|"Forget the Rest" blog|
NM senators, rep push back at LANL skeptics
By Mark Oswald / Journal Staff Writer
A federal study suggested that Los Alamos National Laboratory, pictured here, may not be the best place to make the plutonium cores of nuclear weapons. (Eddie Moore/Journal)
Copyright © 2017 Albuquerque Journal
SANTA FE – Members of New Mexico’s congressional delegation have renewed and elaborated on their criticism of a federal report that raises questions about whether Los Alamos National Laboratory should remain the nation’s site for the manufacture of plutonium cores for nuclear weapons.
They say the study by the National Nuclear Security Administration “shockingly” failed to consider a relatively low-cost facility for making plutonium “pits” at Los Alamos that has been in the planning stages for years, with the support of Congress and the Nuclear Weapons Council.
The letter from U.S. Sens. Tom Udall and Martin Heinrich and Rep. Ben Ray Luján also hints that NNSA used specifications for pit production, particularly in regards to requirements for facility square footage, that skewed the report against LANL.
Summary documents about an “analysis of alternatives” by NNSA recently leaked out and say that reaching the military’s pit production goals may be quicker and cheaper at the Savannah River Site in South Carolina. The NNSA has acknowledged that it is considering two options, one at Los Alamos and another at Savannah River, for further analysis.
No new pits have been made since 2011, when LANL completed the last of 29 for Navy submarine missiles. The most ever made at Los Alamos in a year is 11. But the NNSA is under a congressional mandate to make 80 pits a year by about 2030 for modernization of the nation’s nuclear arsenal, and LANL has been gearing up for the work.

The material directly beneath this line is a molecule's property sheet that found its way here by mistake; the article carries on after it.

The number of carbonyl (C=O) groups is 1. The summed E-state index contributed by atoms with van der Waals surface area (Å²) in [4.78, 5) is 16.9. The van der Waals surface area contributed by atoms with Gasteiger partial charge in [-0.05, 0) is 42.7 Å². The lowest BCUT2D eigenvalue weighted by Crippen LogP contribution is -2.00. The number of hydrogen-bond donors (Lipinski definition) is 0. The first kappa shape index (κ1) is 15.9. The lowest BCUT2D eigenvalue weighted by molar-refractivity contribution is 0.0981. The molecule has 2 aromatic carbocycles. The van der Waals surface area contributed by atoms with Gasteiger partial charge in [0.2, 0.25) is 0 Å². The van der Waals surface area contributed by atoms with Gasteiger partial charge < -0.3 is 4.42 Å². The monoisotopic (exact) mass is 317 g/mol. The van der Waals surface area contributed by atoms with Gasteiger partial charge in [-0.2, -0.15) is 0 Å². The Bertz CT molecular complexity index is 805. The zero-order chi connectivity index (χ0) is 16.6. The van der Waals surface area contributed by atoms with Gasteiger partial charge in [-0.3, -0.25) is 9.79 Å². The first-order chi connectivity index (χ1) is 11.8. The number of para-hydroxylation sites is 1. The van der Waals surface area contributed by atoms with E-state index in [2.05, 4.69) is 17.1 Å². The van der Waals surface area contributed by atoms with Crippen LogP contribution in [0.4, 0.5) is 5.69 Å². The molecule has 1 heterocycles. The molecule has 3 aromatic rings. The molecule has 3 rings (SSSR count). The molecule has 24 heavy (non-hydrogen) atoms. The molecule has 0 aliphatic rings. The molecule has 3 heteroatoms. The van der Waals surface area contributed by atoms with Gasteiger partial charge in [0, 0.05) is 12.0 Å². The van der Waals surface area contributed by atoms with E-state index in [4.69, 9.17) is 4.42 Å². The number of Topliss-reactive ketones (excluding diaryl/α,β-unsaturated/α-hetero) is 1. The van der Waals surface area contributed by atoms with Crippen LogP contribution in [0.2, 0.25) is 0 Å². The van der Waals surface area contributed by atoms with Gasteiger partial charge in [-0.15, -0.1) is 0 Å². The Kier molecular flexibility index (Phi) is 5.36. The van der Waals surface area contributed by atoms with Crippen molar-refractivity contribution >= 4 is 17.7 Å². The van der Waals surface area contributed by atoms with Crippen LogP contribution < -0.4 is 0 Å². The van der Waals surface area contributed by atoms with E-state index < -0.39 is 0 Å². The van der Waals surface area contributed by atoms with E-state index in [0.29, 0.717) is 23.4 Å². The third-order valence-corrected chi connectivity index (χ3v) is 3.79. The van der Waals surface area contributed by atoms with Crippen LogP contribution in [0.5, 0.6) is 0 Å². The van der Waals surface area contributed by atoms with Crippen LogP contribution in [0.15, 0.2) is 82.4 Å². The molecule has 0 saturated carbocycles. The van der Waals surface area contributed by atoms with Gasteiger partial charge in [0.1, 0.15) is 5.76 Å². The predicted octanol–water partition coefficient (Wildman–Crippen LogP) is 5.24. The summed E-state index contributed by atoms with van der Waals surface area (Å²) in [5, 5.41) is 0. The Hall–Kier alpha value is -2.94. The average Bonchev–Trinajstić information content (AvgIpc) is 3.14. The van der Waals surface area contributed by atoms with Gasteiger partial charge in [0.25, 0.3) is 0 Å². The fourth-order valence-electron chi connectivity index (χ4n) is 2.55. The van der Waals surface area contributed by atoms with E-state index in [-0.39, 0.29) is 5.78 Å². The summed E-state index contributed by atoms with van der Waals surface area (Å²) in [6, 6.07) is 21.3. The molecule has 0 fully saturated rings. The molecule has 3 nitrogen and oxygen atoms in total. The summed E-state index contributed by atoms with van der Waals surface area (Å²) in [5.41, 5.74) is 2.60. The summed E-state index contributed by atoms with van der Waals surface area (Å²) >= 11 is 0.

Meanwhile, the lab has faced scrutiny for safety lapses, including a recent incident involving plutonium and pit-making.
Plutonium pit work will come with billions of dollars for both construction and operations.
In a Dec. 18 letter to U.S. Department of Energy Secretary Rick Perry, Udall, Heinrich and Luján expressed “very serious concerns” about the NNSA report comparing potential pit-making sites.
Their letter notes that in 2014, the Nuclear Weapons Council determined that new, underground “modules,” along with refurbishing the existing plutonium facility at Los Alamos, “would fully meet the nation’s requirements to maintain the nuclear weapons stockpile over a 30-year period.” The modules, which would put different tasks into separate spaces and take on the most high-risk plutonium work, were given an estimated cost of $1.3 billion to $3 billion in 2015.